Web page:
Some time ago, I marked out an article from a fellow Curate and fellow blogger for further reflection. The problem is that each time I sit down with it, I’m just left with my brain dribbling out my ears. As Rob says at the conclusion of the article… ‘sometimes, I just don’t know what to think … ‘
You know how you sometimes bookmark news stories and websites that you think ‘I must blog about that’ and then never get round to it? No, may just be me then.
Anyway, here is my oldest ‘must blog about this’ story that I never got around to that stems from 2007. The BBC ran a story in February that year about the Government’s plans to auction off the spectrum of frequencies controlled by Ofcom. They noted that the auction could threaten the use of radio mics in theatres, festivals, concerts and other special events because they were not being ring-fenced in the proposals. Use of such frequencies could either get more expensive (much more expensive), they might cease to function entirely, or, at the very least, if they did work, interference could be a real issue.
I took note of the story because the obvious thing to say from a church perspective is that a lot of churches would be affected as well. I can’t remember a time when I visited a church (even fairly high, traditional churches) where the leader of the service and/or the preacher was not mic’d up. Indeed, more often than not the microphones were radio mics. Churches, in that sense, are obvious users of such technology since as a president of a Holy Communion service or a preacher, you’re going to need a fair bit of freedom of movement that a static microphone is going to find much harder to accomodate.
Well, that was a hectic week last week of blogging! For those that have been counting and watching, yes I know that I still haven’t said anything about my ongoing wrestling match with membership of New Wine. I guess it’s testament to the wrestling and struggling that I’ve yet to get any thoughts down on (e-)paper. So you’ll have to watch this space on that one.
Clearly I can’t sustain the daily habit long-term with the demands of parish ministry but this is one of the shorter posts that I intend to do in between the mini-essays!
The Future of CHP posts have generated a lot of interest and the ‘ol blog stats took a bit of a ballistic hit upwards on Saturday which was a slightly nervy surprise. I must admit that initially I didn’t think anyone was watching since my blog platform only looks for trackbacks and so hadn’t picked up on Dave Walker’s Twitter post until someone mentioned it here. Thus far I’ve avoided Twitter although that’s another story and another blog post altogether!
Anyway, the debate continues so please do comment on those posts if you have something to say or just lend your support. There’s more to say on that whole subject of CHP and one or two other things have occurred to me since writing those two posts so watch this space for more on that too. I am kinda wondering what, if anything, can be done about it though. Anyone got any thoughts?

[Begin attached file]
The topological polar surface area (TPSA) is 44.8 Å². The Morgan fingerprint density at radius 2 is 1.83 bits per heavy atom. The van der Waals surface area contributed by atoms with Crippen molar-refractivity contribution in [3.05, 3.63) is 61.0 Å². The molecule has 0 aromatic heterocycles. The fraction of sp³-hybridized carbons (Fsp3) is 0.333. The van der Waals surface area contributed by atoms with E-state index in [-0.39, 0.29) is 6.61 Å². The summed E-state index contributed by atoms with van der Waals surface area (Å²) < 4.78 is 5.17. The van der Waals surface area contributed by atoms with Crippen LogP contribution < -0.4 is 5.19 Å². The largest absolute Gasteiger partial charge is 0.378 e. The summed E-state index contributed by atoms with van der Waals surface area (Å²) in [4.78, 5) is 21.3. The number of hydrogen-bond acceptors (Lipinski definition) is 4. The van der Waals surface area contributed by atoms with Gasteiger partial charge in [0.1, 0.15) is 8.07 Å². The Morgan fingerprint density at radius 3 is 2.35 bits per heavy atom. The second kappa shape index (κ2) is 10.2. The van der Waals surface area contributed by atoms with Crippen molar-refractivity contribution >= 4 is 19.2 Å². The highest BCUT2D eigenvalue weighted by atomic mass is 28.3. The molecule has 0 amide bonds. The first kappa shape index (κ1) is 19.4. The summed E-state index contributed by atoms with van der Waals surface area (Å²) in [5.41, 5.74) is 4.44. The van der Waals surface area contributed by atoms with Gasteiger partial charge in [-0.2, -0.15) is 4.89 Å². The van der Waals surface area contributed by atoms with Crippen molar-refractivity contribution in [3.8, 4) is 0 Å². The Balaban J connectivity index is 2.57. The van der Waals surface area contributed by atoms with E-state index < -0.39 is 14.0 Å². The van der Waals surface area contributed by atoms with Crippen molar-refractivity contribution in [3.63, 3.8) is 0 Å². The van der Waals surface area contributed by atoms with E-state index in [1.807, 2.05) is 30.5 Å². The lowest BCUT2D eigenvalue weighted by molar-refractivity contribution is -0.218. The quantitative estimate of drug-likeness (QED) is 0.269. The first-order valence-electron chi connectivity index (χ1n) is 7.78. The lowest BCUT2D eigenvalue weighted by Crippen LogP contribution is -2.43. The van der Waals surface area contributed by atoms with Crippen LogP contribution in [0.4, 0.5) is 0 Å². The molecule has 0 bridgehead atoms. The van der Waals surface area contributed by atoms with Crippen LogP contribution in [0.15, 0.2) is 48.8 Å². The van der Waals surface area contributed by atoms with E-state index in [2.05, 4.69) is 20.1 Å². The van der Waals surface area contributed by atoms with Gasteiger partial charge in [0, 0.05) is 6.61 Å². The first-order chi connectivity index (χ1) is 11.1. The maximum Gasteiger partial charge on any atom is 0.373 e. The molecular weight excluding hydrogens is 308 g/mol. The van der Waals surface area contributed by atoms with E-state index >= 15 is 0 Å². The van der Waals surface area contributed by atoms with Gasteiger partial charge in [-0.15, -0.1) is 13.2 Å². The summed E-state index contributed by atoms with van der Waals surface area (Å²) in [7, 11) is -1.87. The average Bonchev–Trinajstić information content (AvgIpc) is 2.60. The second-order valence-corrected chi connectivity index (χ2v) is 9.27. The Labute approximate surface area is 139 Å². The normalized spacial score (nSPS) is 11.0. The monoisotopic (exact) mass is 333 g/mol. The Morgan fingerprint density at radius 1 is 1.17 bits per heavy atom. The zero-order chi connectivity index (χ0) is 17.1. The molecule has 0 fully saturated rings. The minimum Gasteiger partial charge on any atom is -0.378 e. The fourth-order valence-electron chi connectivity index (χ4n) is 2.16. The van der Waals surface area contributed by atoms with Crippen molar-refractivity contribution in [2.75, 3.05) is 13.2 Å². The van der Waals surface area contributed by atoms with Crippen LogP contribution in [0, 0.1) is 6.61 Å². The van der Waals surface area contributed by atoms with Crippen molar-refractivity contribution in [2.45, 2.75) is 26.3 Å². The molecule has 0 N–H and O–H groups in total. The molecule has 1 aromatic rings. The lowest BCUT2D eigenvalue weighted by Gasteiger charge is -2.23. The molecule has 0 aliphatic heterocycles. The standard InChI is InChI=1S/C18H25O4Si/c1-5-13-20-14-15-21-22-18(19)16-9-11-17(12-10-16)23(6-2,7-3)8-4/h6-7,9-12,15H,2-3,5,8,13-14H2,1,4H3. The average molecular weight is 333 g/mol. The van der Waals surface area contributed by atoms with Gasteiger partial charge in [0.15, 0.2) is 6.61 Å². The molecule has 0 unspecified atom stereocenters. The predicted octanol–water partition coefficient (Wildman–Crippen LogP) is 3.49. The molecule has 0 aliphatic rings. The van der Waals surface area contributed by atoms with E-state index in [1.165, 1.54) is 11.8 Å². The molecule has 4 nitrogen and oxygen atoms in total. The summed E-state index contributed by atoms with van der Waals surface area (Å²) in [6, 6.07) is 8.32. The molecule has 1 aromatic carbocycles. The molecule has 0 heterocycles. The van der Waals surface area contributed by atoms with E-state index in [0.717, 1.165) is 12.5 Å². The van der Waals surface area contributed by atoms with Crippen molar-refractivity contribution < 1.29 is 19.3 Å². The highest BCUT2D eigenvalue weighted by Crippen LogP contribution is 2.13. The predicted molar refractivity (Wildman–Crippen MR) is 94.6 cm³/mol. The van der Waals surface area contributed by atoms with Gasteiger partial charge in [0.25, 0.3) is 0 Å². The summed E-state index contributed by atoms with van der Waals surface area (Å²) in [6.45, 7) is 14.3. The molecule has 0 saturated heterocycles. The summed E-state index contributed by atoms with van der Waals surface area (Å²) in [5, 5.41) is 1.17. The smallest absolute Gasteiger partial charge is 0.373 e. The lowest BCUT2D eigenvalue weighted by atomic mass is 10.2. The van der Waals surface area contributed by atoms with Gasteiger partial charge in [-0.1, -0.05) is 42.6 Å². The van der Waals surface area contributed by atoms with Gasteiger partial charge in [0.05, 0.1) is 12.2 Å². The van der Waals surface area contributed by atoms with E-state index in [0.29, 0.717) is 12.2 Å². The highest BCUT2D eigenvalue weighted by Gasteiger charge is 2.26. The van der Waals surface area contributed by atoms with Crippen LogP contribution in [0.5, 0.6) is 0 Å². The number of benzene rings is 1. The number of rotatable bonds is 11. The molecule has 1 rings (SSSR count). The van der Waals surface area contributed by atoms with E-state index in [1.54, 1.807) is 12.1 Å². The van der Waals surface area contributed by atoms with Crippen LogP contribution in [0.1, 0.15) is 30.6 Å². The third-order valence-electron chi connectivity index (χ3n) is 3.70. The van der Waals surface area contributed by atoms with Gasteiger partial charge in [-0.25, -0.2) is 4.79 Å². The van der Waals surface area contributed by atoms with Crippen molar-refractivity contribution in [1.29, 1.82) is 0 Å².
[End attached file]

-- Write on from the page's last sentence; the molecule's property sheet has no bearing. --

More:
In the meantime, if you need something of a soundtrack to which you can do your own pausing and wrestling, then Coldplay have just released a live album of nine songs totally free online for people to download as ‘a thank you to our fans’. I know my youth group don’t think I’m very cool for liking Coldplay but I like them, so shoot me. Heartily recommended.
Giles Fraser, Church Times columnist and parish priest, is kind of like my journalistic equivalent of Marmite. You either love what he writes or you hate it. Frequently I find myself from week to week doing both… one week he gives you hope that there is indeed a God, seven days later and I’m wondering about cancelling my subscription to the Church Times again.
I read a column from Giles a week or two back that seemed to contain both love and hate in the same article – ‘Why blogs can be bad for the soul‘. Giles laid into the all-too-common blogs where the comments are so nasty, extreme and hateful that they positively ought to carry a health warning. I have some sympathy. I’ve read a good few blogs and comment threads myself which have been enough to put me off for life. As much as I keep an eye on Thinking Anglicans, Anglican Mainstream, Fulcrum and more for a wide variety of news and views, I very rarely if ever read the comments because I know what I’m going to find and frequently find the same people (often disguised safely behind a pseudonym which seems to give them licence to be extremely rude) letting rip with their usual guff. So I don’t bother. I read the blogs and ignore the comments.